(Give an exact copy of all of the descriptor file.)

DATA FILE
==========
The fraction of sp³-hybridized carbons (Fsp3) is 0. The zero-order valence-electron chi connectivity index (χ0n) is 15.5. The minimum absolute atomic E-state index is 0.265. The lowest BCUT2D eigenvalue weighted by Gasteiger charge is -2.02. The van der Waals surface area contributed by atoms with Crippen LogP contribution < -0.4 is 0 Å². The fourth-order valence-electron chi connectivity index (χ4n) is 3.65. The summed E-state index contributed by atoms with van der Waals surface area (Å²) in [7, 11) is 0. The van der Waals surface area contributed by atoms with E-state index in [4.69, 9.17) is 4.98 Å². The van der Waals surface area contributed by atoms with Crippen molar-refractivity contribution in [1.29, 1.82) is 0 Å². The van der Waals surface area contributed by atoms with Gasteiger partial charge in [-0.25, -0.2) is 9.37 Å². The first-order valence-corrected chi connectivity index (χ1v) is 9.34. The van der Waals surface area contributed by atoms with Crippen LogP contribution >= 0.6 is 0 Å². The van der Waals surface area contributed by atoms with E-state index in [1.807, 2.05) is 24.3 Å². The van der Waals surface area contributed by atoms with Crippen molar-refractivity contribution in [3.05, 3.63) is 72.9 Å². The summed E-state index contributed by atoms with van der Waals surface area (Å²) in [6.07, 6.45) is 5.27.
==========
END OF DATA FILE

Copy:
The fraction of sp³-hybridized carbons (Fsp3) is 0. The zero-order valence-electron chi connectivity index (χ0n) is 15.5. The minimum absolute atomic E-state index is 0.265. The lowest BCUT2D eigenvalue weighted by Gasteiger charge is -2.02. The van der Waals surface area contributed by atoms with Crippen LogP contribution < -0.4 is 0 Å². The fourth-order valence-electron chi connectivity index (χ4n) is 3.65. The summed E-state index contributed by atoms with van der Waals surface area (Å²) in [7, 11) is 0. The van der Waals surface area contributed by atoms with E-state index in [4.69, 9.17) is 4.98 Å². The van der Waals surface area contributed by atoms with Crippen molar-refractivity contribution in [1.29, 1.82) is 0 Å². The van der Waals surface area contributed by atoms with Gasteiger partial charge in [-0.25, -0.2) is 9.37 Å². The first-order valence-corrected chi connectivity index (χ1v) is 9.34. The van der Waals surface area contributed by atoms with Crippen LogP contribution >= 0.6 is 0 Å². The van der Waals surface area contributed by atoms with E-state index in [1.807, 2.05) is 24.3 Å². The van der Waals surface area contributed by atoms with Crippen molar-refractivity contribution in [3.05, 3.63) is 72.9 Å². The summed E-state index contributed by atoms with van der Waals surface area (Å²) in [6.07, 6.45) is 5.27.